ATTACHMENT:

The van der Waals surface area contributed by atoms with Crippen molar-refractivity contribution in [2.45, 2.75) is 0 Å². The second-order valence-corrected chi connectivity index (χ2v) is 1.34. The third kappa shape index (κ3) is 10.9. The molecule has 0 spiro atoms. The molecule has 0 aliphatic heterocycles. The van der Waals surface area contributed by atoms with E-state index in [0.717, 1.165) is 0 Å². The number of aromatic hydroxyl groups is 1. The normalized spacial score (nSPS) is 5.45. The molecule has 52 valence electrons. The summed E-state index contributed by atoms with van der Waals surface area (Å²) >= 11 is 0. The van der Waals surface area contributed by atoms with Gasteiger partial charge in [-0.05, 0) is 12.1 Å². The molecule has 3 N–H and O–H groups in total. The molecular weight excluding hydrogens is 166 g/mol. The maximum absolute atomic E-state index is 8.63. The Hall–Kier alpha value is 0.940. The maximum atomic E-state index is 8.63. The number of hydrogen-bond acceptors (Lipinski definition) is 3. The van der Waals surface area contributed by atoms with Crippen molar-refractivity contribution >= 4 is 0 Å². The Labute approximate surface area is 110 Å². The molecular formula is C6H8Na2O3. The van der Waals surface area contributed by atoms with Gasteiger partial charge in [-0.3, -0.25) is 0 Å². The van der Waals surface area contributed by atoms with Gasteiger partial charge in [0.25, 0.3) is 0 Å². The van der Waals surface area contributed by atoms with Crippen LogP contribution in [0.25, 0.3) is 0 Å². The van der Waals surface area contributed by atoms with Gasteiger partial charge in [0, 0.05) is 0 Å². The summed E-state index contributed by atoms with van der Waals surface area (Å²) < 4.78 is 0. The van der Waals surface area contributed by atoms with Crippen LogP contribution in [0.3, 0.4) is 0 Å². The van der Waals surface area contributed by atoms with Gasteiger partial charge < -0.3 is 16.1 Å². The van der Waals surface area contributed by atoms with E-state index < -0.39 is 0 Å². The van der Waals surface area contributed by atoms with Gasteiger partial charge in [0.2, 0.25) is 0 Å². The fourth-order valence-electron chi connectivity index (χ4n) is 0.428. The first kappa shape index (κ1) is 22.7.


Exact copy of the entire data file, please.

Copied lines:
The van der Waals surface area contributed by atoms with Crippen molar-refractivity contribution in [2.45, 2.75) is 0 Å². The second-order valence-corrected chi connectivity index (χ2v) is 1.34. The third kappa shape index (κ3) is 10.9. The molecule has 0 spiro atoms. The molecule has 0 aliphatic heterocycles. The van der Waals surface area contributed by atoms with E-state index in [0.717, 1.165) is 0 Å². The number of aromatic hydroxyl groups is 1. The normalized spacial score (nSPS) is 5.45. The molecule has 52 valence electrons. The summed E-state index contributed by atoms with van der Waals surface area (Å²) >= 11 is 0. The van der Waals surface area contributed by atoms with Gasteiger partial charge in [-0.05, 0) is 12.1 Å². The molecule has 3 N–H and O–H groups in total. The molecular weight excluding hydrogens is 166 g/mol. The maximum absolute atomic E-state index is 8.63. The Hall–Kier alpha value is 0.940. The maximum atomic E-state index is 8.63. The number of hydrogen-bond acceptors (Lipinski definition) is 3. The van der Waals surface area contributed by atoms with Crippen molar-refractivity contribution >= 4 is 0 Å². The Labute approximate surface area is 110 Å². The molecular formula is C6H8Na2O3. The van der Waals surface area contributed by atoms with Gasteiger partial charge in [-0.3, -0.25) is 0 Å². The van der Waals surface area contributed by atoms with Gasteiger partial charge in [0.25, 0.3) is 0 Å². The van der Waals surface area contributed by atoms with Crippen LogP contribution in [0.25, 0.3) is 0 Å². The van der Waals surface area contributed by atoms with Gasteiger partial charge in [0, 0.05) is 0 Å². The summed E-state index contributed by atoms with van der Waals surface area (Å²) < 4.78 is 0. The van der Waals surface area contributed by atoms with Crippen LogP contribution in [0.3, 0.4) is 0 Å². The van der Waals surface area contributed by atoms with Gasteiger partial charge < -0.3 is 16.1 Å². The van der Waals surface area contributed by atoms with E-state index < -0.39 is 0 Å². The van der Waals surface area contributed by atoms with Gasteiger partial charge in [0.2, 0.25) is 0 Å². The fourth-order valence-electron chi connectivity index (χ4n) is 0.428. The first kappa shape index (κ1) is 22.7.